Wilcoxon: I will make it unanimous.  I can find no reason to dissent from Corey’s and Rob’s opinion.  But this will not be a cakewalk.  Browne does have a chance to take this one, but I think ultimately it will go deep into the third round before Struve pulls it off.

HW: Frank Mir (14-5) vs. Roy Nelson (15-5)

Tatum: On paper, this heavyweight battle looks very even.  Both fighters have similar records, hail from Las Vegas, and are equally talented on the feet and the mat.

Despite Nelson defeating Mir in a 2003 Grappler’s Quest tournament, I don’t expect this fight to go to the ground.  Neither fighter is a strong wrestler and both have adequate standup skills.

Based on this, my gut tells me that this fight will come down to both heart and chins.  Anyone that watched Nelson’s three-round war against Junior Dos Santos at UFC 117 knows that he does not lack either of these.  Mir, on the other hand, has been finished in every one of his losses.  I expect that trend to continue as Nelson continues to climb the ladder toward a heavyweight title shot.

Wilcoxon: I agree with a lot Rob has said.  This fight does look even on paper.  I also do not expect this fight to go to the ground, but more because both fighter’s Brazilian Jiu-jitsu skills will cancel each other out.  That leaves this as a striking battle.  While Mir did manage a TKO victory over Antonio Rodrigo Nogueira, before that his last TKO victory was in 2004.  In that same time period, every fight Mir lost – a total of four bouts – was via TKO.  On the other hand, Nelson has shown me a stronger chin and more power in his punches.  I am going with Nelson winning this one.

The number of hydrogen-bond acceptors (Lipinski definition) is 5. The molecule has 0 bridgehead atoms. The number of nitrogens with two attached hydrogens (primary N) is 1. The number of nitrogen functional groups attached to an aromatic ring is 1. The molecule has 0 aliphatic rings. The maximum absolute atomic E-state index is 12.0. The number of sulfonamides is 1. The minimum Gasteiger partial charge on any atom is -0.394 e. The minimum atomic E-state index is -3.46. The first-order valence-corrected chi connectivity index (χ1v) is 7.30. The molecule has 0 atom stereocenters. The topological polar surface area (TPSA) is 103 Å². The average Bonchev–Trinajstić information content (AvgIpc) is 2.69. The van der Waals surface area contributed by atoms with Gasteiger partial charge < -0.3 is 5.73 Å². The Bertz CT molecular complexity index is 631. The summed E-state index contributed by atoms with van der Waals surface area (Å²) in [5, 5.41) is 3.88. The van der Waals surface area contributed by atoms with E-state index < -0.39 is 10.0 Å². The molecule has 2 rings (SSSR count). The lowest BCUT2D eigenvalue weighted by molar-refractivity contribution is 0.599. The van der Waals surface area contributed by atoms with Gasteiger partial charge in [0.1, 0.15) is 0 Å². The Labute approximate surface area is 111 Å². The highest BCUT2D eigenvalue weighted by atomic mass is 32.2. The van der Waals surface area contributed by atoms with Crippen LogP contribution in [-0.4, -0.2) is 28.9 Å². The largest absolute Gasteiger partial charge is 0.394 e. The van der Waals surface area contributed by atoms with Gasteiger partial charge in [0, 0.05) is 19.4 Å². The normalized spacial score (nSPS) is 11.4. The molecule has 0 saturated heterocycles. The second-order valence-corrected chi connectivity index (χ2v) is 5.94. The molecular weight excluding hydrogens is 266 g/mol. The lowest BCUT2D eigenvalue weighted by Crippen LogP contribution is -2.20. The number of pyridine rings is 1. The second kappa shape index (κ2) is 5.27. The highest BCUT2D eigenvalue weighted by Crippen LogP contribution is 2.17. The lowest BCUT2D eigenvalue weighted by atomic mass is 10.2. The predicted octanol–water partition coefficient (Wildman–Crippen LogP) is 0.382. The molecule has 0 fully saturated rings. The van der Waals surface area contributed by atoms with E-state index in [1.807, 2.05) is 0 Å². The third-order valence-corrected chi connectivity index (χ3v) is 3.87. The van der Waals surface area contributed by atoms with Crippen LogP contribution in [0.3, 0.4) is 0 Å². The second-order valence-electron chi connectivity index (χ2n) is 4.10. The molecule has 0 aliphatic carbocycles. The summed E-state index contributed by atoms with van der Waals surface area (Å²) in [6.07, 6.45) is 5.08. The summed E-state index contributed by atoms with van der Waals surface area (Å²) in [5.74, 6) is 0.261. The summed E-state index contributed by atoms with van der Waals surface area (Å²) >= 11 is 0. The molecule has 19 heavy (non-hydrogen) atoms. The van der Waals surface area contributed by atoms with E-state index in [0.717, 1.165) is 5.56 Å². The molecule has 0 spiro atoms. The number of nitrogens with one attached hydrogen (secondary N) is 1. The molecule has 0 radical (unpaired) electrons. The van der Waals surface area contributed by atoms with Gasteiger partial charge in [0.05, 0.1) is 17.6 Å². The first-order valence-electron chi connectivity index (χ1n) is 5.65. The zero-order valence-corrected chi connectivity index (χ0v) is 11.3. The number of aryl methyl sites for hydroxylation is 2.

Adams: Both Rob and Richard took the words out of my mouth. This is a fight of similar styles, but the fact that Mir has lost all of his fights by KO doesn’t encourage me to pick him in this match up. Nelson is a very tough fighter and showed that against Dos Santos. A win for him here puts him right at the top of the heavyweight division. I will also go with Nelson by late stoppage.

LHW: Quinton “Rampage” Jackson (31-8) vs. Matt Hamill (10-2)